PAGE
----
Urban Forest Strategy

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The Hamilton Urban Forest Strategy (UFS) will be a plan to ensure the long-term health of Hamilton’s urban forest. It will provide a community-developed vision and actions to guide us in maintaining and growing the urban forest.

Why is a Strategy Needed?

We all know that trees are important. Trees are the single solution to many of our challenges, especially in a changing climate. Trees are often called “green infrastructure” because they provide many valuable ecosystem services. These services include improving air and water quality, controlling floods, beautifying neighbourhoods, reducing energy use, providing habitat for wildlife, and providing recreation opportunities.

However, pressures on trees are increasing, due to pests and diseases, drought and severe weather from climate change, development, and invasive species.

Trees live a long time and need to be carefully planned for and managed. That is why Hamilton needs a comprehensive plan for its urban forest.

For the past two years, the City of Hamilton’s Development Planning, Heritage and Design Section has been working with stakeholders, residents, and other City staff to prepare an Urban Forest Strategy for Hamilton.

In 2018, the City hired a consultant team to gather data on the urban forest and review by-laws, guidelines and policies. During this time, the City also received feedback, gathered during numerous engagement activities. Using this feedback and background data, a draft Urban Forest Strategy report has been prepared.

Two draft reports are now available for your review and comment: the Urban Forest Strategy and the Technical Report.

The City welcomes your comments on the draft reports. Please participate – the UFS will be better if more people provide input!

A Virtual Meeting was held on February 9, 2021 from 6:30 to 8 pm. Watch the recap of the presentation on the urban forest strategy and review questions and answers below.


The Hamilton Urban Forest Strategy (UFS) will be a plan to ensure the long-term health of Hamilton’s urban forest. It will provide a community-developed vision and actions to guide us in maintaining and growing the urban forest.

Why is a Strategy Needed?

We all know that trees are important. Trees are the single solution to many of our challenges, especially in a changing climate. Trees are often called “green infrastructure” because they provide many valuable ecosystem services. These services include improving air and water quality, controlling floods, beautifying neighbourhoods, reducing energy use, providing habitat for wildlife, and providing recreation opportunities.

However, pressures on trees are increasing, due to pests and diseases, drought and severe weather from climate change, development, and invasive species.

Trees live a long time and need to be carefully planned for and managed. That is why Hamilton needs a comprehensive plan for its urban forest.

For the past two years, the City of Hamilton’s Development Planning, Heritage and Design Section has been working with stakeholders, residents, and other City staff to prepare an Urban Forest Strategy for Hamilton.

In 2018, the City hired a consultant team to gather data on the urban forest and review by-laws, guidelines and policies. During this time, the City also received feedback, gathered during numerous engagement activities. Using this feedback and background data, a draft Urban Forest Strategy report has been prepared.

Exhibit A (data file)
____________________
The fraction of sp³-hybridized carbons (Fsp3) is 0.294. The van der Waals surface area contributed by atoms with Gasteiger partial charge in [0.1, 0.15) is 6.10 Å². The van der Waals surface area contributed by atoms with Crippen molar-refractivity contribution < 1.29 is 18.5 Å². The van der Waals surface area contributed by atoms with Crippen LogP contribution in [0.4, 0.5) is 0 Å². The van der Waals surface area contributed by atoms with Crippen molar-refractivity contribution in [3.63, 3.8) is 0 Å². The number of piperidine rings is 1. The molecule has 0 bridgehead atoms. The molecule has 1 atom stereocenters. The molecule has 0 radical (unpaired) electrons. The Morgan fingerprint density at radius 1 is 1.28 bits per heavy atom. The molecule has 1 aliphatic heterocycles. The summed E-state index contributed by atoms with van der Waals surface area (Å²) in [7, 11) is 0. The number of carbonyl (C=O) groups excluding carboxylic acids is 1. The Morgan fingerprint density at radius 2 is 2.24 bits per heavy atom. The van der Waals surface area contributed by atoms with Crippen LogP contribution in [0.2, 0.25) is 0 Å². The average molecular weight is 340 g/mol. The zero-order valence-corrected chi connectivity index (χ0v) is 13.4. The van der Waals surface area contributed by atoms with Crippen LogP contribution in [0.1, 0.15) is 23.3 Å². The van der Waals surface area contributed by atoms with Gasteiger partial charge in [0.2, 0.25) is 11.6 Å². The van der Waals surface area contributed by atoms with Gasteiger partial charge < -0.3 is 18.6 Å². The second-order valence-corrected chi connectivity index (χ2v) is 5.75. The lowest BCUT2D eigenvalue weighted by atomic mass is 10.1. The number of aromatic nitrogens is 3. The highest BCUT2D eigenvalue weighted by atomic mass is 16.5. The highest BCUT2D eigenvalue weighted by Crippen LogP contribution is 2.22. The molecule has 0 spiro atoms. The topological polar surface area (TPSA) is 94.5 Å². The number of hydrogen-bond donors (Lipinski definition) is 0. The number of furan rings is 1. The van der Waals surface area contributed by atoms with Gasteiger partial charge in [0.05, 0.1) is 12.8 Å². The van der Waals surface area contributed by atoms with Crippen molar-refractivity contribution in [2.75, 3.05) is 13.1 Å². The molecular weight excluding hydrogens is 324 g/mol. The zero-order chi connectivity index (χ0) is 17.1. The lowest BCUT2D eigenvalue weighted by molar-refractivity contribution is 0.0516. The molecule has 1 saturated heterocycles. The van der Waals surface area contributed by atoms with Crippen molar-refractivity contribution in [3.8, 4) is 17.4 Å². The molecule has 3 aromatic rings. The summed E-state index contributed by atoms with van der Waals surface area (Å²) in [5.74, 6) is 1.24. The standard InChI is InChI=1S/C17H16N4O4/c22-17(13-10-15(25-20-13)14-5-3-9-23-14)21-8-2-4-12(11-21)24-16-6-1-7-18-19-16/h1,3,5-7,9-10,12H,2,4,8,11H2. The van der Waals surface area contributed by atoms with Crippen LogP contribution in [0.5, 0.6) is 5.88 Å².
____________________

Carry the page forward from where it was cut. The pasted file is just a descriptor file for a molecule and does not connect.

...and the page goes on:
Two draft reports are now available for your review and comment: the Urban Forest Strategy and the Technical Report.

The City welcomes your comments on the draft reports. Please participate – the UFS will be better if more people provide input!

A Virtual Meeting was held on February 9, 2021 from 6:30 to 8 pm. Watch the recap of the presentation on the urban forest strategy and review questions and answers below.


  • VIDEO: Virtual Public Meeting - February 9, 2021

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    The video provides an overview of the draft Urban Forest Strategy report recorded during the Virtual Public Meeting on February 9, 2021. The draft report is available for public input until the end of February.


    Questions and Answer Summary

    A question and answer session was held during the Virtual Public Meeting. Here is a list of questions submitted before and during the meeting. Responses are provided by staff on the project team.

    1. Given the benefits of trees and Hamilton's air quality, why isn’t the canopy cover target set higher? Could our goal be at least 40%?

    Canopy cover is a key indicator of the health of the urban forest and for the UFS, we reviewed canopy cover targets in other municipalities. There was a lot of discussion about this during the 2019 workshops. Some felt that we need an ambitious target (35-40%), while others felt that 30% is more realistic given the existing 21% canopy cover and the extensive planting that would be needed to reach this target. For the draft UFS, it was decided to go with the 30% target. As we make progress, the target can always be increased in the future. Toronto and Oakville did this in their strategies.

    However, based on input on the draft, staff will consider raising the canopy cover target in the final report.


    2. Please tell us about after-care for public trees planted. Beyond after-care, can you talk about training for Public Works and parks maintenance staff about avoiding damage to trees through mowing.